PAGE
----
Police forces wasting millions

Published on Monday, 05 September 2011 09:15
Posted by Scott Buckler

Police forces across England and Wales have wasted over half a billion pounds in the last four years by failing to “civilianise” thousands of back office posts – instead filling them with fully-trained police officers


A new report by leading think tank Policy Exchange shows roles in departments like forensics and control rooms are occupied by “sworn officers” instead of much-cheaper civilian staff. Some police forces have hundreds of sworn officers in back office roles. This includes over 600 officers in the Metropolitan Police control rooms and 44 police officers in the forensic department of Essex police – despite half of all forces having no officers in this area.

The study shows current plans to trim police budgets are manageable because there are large inefficiencies in the current police workforce. Despite big increases in officers and staff, in some forces civilianisation has gone backwards – with more officers filling back office roles than in 2000.
The authors call for fresh efforts to make the police more visible through innovations like encouraging officers to wear uniform on their way to work and making a shift to single-officer patrolling.

Policy Exchange’s new analysis shows that one in 20 police officers – or at least 7,280 of the total – are undertaking roles that could be carried out by civilians. Based on an average employee cost gap between officers and police staff of £20,239, this represents a waste of £147m a year – or £588m over four years in extra employment costs alone.

The report finds that in 2010, police resources and officer numbers were at all-time highs. Since 2000, police numbers have risen by 18,000 but taxpayers have not necessarily received value for money and the performance of the service – on crime and public confidence – has not been transformed.

An exclusive YouGov poll carried out alongside the research finds that just 5% of the public think that increasing budgets for the police is the way to make them more successful, while just a third think that spending on the police currently represents good value for money. Almost half the public – 45% – think that the police service as a whole has actually got worse over the last decade, not better.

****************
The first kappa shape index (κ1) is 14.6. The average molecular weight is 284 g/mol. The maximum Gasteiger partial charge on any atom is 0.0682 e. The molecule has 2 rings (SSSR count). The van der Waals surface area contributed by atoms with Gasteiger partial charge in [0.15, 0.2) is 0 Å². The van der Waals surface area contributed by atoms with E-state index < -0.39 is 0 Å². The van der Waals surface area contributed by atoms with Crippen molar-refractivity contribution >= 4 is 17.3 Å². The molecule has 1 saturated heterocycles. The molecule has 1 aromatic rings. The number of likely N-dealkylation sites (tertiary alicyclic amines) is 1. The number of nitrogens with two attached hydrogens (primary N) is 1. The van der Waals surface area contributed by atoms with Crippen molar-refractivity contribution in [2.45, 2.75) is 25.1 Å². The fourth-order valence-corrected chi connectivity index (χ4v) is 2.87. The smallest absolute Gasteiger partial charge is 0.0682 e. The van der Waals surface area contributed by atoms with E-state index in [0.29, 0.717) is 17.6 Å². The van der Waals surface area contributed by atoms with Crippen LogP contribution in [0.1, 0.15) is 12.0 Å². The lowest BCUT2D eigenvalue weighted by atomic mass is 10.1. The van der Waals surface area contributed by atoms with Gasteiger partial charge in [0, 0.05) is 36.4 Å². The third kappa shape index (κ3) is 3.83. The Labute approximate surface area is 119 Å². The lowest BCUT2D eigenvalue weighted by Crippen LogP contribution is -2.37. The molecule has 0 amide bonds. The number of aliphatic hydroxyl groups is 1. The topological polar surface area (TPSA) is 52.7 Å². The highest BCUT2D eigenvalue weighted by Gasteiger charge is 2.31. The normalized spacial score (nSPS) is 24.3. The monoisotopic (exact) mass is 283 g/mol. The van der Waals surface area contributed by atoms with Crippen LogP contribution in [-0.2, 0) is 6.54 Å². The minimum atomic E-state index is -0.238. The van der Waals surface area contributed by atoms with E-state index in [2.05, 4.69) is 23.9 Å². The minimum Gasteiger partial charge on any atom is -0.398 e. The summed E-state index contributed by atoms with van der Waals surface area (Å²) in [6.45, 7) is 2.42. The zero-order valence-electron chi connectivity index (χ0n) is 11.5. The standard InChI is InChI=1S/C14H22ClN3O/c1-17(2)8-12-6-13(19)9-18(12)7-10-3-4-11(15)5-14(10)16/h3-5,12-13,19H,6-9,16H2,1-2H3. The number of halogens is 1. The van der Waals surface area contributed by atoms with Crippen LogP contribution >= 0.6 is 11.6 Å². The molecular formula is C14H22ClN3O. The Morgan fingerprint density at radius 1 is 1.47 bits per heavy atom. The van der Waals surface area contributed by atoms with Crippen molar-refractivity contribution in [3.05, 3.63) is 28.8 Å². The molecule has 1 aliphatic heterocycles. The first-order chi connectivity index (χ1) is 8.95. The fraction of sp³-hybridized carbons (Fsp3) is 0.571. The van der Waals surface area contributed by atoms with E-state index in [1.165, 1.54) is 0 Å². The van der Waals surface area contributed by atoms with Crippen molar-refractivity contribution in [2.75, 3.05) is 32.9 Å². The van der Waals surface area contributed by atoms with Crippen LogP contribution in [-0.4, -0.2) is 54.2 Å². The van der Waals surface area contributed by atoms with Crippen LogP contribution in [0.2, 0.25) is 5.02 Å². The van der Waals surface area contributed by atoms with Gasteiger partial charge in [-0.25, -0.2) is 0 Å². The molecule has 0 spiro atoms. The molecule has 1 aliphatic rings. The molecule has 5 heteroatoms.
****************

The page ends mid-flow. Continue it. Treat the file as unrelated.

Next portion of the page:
Key findings in the report include: Since 2000, funding for the police in England and Wales has risen by 25% in real terms. In 2010, each household was paying £614 per year for policing, up from £395 in 2001. Policing in the UK costs significantly more than other developed countries including the US, Australia, Canada and New Zealand.

By 2015, taxpayers in England and Wales will still be spending more than £12bn on policing annually – more than in 2004 and £100 per household more than was spent in 2001 when funding totalled £9bn. Extra funding should have delivered a big boost in performance – but it is not clear that it has. There is insufficient evidence that increased police numbers alone drove falls in crime – over two thirds of the fall in offences recorded by the British Crime Survey between 1995 and 2010 preceded increases in police budgets and officer numbers. Police visibility has remained low and there has not been a step-change in police performance on crime, especially as detection rates remain poor despite fewer crimes to detect and the cost of investigating offences rising by up to 50%. Significant numbers of sworn officers made no arrests at all last year. In some forces, the proportion was as high as half of all officers. The lack of workforce sickness management and proper fitness monitoring means that too many personnel are on sick leave or restricted duties, away from the front line.

Blair Gibbs, Head of Crime & Justice at Policy Exchange, said:

Since 2001 police funding has surged by a quarter in real terms but this investment has not transformed police performance. Costs have risen and detection rates have stagnated. Huge sums have been swallowed up by an inefficient and inflexible organisation.
“Too many sworn officers are hidden away in back offices. Some forces like Surrey and Suffolk became more efficient by hiring cheaper civilian staff but many did not. As a result taxpayers have spent at least £500m since 2006 in extra employment costs for over 7,000 police officers who have a uniform, but who aren’t policing.

“There remains a clear gap between additional police resources and the service delivered. As far as the public are concerned, the unprecedented expansion in officer numbers since 2001 may as well never have happened.
“The budget cuts in the years ahead will be challenging, but after such a massive investment there is real scope for the police to become more efficient and effective so that taxpayers receive the service they pay so much for.”

Source: Policy Exchange

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